Martin Luther King, Jr. delivered his now famous “I have a dream” speech from the steps of the Lincoln Memorial in Washington, DC.
Few speeches made in the United States during the twentith century have had the enduring impact of Martin Luther King, Jr.'s closing remarks for the March on Washington on the afternoon of August 28, 1963.
In the 1960’s, the Civil Rights movement in the United States organized several marches to protest segregation and other discriminatory practices. During one of these in Birmingham, Alabama, officials ordered the use of water cannons and police dogs to stop the peaceful marchers, which included children. Publicity on the event helped force city officials to concede to some of the marchers’ demands. It also brought national media attention to Civil Rights leader Martin Luther King, Jr.
Following the events in Birmingham, King helped organize a massive “March on Washington for Jobs and Freedom”. Thousands of people marched across the Washington Mall from the Washington Monument to the Lincoln Memorial. Assembled at the Memorial, they listened to songs and speeches.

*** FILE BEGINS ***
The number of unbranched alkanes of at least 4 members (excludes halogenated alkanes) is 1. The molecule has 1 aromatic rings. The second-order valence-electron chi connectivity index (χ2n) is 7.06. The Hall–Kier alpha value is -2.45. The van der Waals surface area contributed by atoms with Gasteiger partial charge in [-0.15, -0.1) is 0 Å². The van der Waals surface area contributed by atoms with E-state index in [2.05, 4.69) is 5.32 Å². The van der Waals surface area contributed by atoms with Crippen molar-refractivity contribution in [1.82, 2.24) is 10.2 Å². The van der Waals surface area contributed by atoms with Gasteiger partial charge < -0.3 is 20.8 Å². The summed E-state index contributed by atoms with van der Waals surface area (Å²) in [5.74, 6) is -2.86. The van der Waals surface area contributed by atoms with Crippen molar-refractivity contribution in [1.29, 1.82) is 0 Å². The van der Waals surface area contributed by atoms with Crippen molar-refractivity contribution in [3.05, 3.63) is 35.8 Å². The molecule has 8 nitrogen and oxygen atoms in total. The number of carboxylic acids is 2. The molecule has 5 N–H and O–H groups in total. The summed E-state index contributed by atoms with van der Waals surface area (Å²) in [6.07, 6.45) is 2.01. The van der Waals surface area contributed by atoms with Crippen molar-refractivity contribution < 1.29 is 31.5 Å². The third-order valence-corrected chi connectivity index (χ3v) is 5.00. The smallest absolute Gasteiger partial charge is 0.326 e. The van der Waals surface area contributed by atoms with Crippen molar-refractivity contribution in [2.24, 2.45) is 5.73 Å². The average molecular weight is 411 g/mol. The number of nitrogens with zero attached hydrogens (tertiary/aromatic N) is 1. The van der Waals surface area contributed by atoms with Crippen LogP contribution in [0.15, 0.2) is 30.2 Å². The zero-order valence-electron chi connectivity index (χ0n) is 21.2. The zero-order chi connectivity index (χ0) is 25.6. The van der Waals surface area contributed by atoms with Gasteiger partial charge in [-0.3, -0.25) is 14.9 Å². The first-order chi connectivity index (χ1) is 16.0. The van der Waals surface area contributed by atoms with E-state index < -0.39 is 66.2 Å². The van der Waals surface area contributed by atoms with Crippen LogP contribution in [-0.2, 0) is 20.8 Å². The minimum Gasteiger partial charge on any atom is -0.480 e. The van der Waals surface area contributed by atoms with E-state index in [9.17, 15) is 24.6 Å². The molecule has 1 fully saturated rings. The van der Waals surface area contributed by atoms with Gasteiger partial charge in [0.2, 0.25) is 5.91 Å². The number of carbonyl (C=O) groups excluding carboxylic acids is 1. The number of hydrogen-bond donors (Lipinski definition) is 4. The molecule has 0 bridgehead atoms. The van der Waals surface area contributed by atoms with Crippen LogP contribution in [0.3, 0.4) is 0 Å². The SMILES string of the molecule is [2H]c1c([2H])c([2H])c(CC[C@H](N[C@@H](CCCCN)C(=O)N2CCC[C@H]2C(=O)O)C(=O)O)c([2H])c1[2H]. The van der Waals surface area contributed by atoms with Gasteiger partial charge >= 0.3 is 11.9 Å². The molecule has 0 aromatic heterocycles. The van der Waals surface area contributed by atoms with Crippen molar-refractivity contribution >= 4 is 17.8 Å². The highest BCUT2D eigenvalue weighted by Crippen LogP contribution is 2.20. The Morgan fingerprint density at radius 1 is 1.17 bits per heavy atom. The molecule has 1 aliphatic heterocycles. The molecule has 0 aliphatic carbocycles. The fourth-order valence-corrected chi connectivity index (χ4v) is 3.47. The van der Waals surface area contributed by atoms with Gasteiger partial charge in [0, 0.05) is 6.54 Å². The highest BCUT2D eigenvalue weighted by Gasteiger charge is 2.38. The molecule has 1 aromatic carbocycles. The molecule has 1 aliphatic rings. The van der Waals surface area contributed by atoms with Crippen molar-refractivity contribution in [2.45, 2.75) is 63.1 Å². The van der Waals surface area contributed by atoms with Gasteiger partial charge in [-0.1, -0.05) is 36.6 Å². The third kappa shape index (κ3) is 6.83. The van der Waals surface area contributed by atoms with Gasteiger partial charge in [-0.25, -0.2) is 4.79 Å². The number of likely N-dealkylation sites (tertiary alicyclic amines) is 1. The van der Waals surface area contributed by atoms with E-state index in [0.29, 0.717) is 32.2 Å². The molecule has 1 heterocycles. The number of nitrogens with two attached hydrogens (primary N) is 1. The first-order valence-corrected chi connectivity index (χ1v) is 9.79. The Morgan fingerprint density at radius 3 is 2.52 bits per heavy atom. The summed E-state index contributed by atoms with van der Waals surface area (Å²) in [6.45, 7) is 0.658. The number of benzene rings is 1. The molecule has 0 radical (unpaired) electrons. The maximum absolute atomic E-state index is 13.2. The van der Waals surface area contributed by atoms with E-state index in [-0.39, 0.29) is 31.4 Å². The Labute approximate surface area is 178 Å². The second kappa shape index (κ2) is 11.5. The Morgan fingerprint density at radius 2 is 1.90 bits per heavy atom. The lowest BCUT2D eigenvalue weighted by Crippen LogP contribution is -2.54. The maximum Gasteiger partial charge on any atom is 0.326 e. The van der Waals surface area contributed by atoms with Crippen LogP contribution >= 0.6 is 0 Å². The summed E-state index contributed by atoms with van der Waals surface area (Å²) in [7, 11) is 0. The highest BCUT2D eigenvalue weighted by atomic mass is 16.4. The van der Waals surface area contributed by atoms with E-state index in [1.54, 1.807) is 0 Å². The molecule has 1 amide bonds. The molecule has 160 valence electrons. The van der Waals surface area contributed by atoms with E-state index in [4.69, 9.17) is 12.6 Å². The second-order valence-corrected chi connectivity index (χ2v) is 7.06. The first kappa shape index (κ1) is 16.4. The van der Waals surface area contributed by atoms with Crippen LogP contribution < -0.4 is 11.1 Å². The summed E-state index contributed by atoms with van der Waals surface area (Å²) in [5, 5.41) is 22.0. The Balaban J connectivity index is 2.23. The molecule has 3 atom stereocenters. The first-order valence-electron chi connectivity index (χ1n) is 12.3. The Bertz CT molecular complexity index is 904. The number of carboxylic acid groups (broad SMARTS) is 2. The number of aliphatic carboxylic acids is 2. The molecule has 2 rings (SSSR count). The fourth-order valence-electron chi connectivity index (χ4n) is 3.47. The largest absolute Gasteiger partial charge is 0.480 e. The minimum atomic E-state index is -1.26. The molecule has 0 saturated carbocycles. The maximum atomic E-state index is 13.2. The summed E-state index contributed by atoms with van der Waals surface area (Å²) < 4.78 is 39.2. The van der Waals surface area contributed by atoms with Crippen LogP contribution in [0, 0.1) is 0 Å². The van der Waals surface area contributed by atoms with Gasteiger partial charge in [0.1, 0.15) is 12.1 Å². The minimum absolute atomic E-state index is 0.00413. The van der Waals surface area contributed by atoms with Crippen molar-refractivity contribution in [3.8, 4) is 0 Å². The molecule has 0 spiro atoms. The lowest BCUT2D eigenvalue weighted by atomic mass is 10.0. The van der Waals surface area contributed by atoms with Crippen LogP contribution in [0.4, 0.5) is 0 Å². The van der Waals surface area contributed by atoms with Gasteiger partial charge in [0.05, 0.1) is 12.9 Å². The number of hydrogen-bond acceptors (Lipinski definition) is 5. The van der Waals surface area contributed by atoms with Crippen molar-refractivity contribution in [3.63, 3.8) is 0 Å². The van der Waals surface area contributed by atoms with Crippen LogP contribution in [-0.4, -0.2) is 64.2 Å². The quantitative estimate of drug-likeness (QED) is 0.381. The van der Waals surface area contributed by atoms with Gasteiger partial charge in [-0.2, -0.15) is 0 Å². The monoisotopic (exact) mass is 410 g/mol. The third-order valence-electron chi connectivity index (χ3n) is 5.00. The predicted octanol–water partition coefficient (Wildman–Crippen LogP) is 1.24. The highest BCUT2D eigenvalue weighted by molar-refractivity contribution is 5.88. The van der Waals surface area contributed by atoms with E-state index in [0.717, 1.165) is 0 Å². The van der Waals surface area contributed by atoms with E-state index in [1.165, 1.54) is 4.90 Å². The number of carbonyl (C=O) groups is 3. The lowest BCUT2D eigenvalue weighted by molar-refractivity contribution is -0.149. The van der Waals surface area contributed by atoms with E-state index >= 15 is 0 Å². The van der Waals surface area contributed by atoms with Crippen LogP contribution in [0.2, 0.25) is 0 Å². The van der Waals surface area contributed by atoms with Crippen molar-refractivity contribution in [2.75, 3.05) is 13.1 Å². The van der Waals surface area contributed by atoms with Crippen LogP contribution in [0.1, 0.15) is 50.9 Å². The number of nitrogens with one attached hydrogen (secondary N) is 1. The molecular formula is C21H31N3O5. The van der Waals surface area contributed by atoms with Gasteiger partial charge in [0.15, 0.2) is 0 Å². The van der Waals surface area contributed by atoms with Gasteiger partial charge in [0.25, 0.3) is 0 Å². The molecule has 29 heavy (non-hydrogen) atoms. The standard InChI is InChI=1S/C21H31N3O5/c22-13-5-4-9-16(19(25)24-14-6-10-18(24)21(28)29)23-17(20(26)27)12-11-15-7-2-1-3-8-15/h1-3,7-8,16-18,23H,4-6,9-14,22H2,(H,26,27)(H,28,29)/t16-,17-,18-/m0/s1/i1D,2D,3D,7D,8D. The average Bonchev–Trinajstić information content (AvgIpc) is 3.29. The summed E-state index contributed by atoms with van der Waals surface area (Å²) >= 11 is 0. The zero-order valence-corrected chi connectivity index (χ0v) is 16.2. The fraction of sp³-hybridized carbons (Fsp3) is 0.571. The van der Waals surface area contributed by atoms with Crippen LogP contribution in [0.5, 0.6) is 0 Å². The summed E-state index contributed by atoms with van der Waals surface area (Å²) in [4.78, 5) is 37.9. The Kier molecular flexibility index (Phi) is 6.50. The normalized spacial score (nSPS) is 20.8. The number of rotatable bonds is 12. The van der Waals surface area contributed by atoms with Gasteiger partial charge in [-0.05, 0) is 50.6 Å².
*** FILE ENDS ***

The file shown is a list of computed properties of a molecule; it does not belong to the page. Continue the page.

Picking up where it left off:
The final speech of the day was delivered by King:
… I have a dream that one day this nation will rise up and live out the true meaning of its creed: "We hold these truths to be self-evident: that all men are created equal."
I have a dream that one day on the red hills of Georgia the sons of former slaves and the sons of former slave owners will be able to sit down together at the table of brotherhood.
I have a dream that one day even the state of Mississippi, a state sweltering with the heat of injustice, sweltering with the heat of oppression, will be transformed into an oasis of freedom and justice.
I have a dream that my four little children will one day live in a nation where they will not be judged by the color of their skin but by the content of their character.